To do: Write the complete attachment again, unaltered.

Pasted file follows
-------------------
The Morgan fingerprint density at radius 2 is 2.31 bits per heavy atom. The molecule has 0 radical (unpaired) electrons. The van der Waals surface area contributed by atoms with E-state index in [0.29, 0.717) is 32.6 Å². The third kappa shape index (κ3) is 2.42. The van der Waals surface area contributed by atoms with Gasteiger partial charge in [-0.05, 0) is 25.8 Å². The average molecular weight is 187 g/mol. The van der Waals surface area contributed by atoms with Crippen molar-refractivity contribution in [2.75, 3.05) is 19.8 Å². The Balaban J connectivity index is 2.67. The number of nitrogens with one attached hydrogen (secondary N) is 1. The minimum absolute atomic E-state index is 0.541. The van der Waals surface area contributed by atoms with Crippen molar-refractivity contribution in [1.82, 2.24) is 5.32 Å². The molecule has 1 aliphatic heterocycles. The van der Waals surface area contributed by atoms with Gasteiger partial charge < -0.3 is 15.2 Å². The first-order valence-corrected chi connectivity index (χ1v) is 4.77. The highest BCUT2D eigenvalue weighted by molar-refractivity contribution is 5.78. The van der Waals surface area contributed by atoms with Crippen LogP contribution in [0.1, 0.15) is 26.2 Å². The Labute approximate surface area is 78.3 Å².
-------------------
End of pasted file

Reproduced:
The Morgan fingerprint density at radius 2 is 2.31 bits per heavy atom. The molecule has 0 radical (unpaired) electrons. The van der Waals surface area contributed by atoms with E-state index in [0.29, 0.717) is 32.6 Å². The third kappa shape index (κ3) is 2.42. The van der Waals surface area contributed by atoms with Gasteiger partial charge in [-0.05, 0) is 25.8 Å². The average molecular weight is 187 g/mol. The van der Waals surface area contributed by atoms with Crippen molar-refractivity contribution in [2.75, 3.05) is 19.8 Å². The Balaban J connectivity index is 2.67. The number of nitrogens with one attached hydrogen (secondary N) is 1. The minimum absolute atomic E-state index is 0.541. The van der Waals surface area contributed by atoms with Crippen molar-refractivity contribution in [1.82, 2.24) is 5.32 Å². The molecule has 1 aliphatic heterocycles. The van der Waals surface area contributed by atoms with Gasteiger partial charge < -0.3 is 15.2 Å². The first-order valence-corrected chi connectivity index (χ1v) is 4.77. The highest BCUT2D eigenvalue weighted by molar-refractivity contribution is 5.78. The van der Waals surface area contributed by atoms with Crippen LogP contribution in [0.1, 0.15) is 26.2 Å². The Labute approximate surface area is 78.3 Å².